E-books in libraries

Cross-posted, in modified form, from the Robbins Library blog.

It’s a real struggle sometimes to refrain from prefacing the name Cory Doctorow with the phrase “my hero.” In addition to being an author (Little Brother and Homeland, among others), blogger, journalist, and the co-editor of Boing Boing, he is also a tremendous advocate for libraries. In particular, he often writes about the relationship between libraries and publishers.

Most public libraries have jumped on the e-book bandwagon, and have found some platform from which to lend e-books for patrons to borrow. However, these platforms are usually somewhat clunky (though they are improving), and publisher restrictions hamper what books libraries are able to buy and how we are able to lend them. Thus, for the most part, e-books work much the same way print books do: one person can use them at a time, and if more than one person wants to read a particular book, there is a waitlist.

The “one copy/one user” model, as it is called, is an artificial constraint put in place by the publishers, who require each e-book to come wrapped in digital rights management (DRM) software. DRM limits what readers can do with their e-books: an e-book with DRM will only work on certain devices, usually can’t be moved from one device to another, can’t be lent or shared, and can’t be copied.

Of course, publishers are correct to be concerned. E-books are new territory, and it’s much easier to copy a digital file than it is to copy a print book. However, as Doctorow points out, libraries are, and always have been, publishers’ greatest allies. Especially with the decline of brick-and-mortar bookstores, it is often librarians, not booksellers, who connect readers with new authors.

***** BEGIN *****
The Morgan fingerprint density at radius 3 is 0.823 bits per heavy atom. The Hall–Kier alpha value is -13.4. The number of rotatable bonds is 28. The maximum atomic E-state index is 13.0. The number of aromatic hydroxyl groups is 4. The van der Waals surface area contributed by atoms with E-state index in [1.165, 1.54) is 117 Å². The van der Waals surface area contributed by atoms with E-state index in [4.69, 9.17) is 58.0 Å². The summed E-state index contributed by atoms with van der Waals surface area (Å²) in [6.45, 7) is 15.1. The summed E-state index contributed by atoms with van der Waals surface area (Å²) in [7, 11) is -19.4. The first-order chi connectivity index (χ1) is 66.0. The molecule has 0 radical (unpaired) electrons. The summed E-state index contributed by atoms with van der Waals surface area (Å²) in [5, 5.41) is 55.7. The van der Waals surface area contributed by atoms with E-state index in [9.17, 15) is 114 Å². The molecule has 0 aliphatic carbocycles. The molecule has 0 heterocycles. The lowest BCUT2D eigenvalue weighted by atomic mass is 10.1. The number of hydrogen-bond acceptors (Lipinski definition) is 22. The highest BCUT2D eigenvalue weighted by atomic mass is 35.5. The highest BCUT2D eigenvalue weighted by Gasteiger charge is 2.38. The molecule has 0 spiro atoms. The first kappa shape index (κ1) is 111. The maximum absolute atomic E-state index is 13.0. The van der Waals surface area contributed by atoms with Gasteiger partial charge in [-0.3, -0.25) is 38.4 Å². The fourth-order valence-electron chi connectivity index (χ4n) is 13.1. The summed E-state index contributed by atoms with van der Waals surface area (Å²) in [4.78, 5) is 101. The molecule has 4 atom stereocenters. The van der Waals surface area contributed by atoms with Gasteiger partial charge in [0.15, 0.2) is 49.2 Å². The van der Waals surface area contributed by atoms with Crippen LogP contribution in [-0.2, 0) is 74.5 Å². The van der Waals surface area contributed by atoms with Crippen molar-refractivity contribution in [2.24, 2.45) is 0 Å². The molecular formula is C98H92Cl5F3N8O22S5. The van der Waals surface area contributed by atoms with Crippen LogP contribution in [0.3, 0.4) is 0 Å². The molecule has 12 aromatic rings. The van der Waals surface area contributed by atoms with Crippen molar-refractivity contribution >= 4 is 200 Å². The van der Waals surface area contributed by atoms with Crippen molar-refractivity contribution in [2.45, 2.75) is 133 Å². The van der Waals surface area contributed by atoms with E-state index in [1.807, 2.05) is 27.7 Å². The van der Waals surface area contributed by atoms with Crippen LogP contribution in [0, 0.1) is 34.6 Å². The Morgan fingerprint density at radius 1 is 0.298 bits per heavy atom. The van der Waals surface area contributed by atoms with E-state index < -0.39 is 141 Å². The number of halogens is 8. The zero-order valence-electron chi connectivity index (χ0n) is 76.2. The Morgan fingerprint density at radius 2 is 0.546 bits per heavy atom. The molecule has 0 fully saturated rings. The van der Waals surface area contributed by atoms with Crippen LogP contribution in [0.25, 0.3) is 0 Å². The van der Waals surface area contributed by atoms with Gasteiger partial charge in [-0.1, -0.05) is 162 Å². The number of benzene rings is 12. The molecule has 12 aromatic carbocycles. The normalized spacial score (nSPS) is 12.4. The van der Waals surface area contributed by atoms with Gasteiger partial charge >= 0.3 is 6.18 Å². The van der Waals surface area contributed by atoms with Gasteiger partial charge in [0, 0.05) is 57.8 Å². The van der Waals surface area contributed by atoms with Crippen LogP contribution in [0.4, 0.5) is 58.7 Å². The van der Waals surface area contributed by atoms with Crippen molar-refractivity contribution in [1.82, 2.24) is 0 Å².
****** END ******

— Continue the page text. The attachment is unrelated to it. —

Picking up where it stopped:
Here are a couple of paragraphs from one of Doctorow’s latest essays on the topic, but I encourage you to read the whole piece:

“There are libraries in every town, and even though they’re under terrible assault in the age of austerity, they remain the mark of a civilized society and benefit from librarians’ amazing organizational skills. The modern library has become something like a bookstore, where helpful staff who love books and authors take enormous pride in ‘‘hand-selling’’ the publishers’ products to their patrons. Libraries host some of the best author events, too, providing a vital space for readers and writers to connect.

Unlike every other channel for e-books, libraries are not the publishers’ competitors. They don’t want to sell devices. They don’t want to win over customers to a particular cloud. They just want readers to read, writers to write, and publishers to sell. They deserve a better deal than they’re getting.”

Librarians continue to push the conversation along, but meanwhile, we’re still buying (well, licensing) e-books for our patrons at unfair prices, under unfair restrictions. But it’s not all doom and gloom: some publishers, like sci-fi imprint Tor, are experimenting with DRM-free books, and so far that has not led to an explosion of e-book piracy, so perhaps more publishers will move in that direction.

 

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3 thoughts on “E-books in libraries

  1. I know it’s painful now but there are some really interesting things being done on the ebook front, The Douglas County model is a great one for libraries actually owning (rather than licensing) ebooks but I know its not feasible for every library. My company (full disclosure: Xist Publishing has a catalog of 180 children’s ebooks available to libraries through any platform we can find) is always looking for ways to make the library/digital publisher relationship better so I really appreciate your blog.

    • Hi Calee,
      Thanks for the full disclosure, and for mentioning the DCL model – I think Massachusetts is working on a similar plan, but I don’t know how long it will take. I do think it would be better if libraries could negotiate directly with publishers, without a vendor as intermediary, but of course that requires being able to build our own platform. I do hope that eventually we’re able to come to a fair and mutually agreeable solution, with or without vendors, sooner rather than later.

  2. Pingback: Neil Gaiman: “Fiction is the lie that tells the truth” | Jenny Arch

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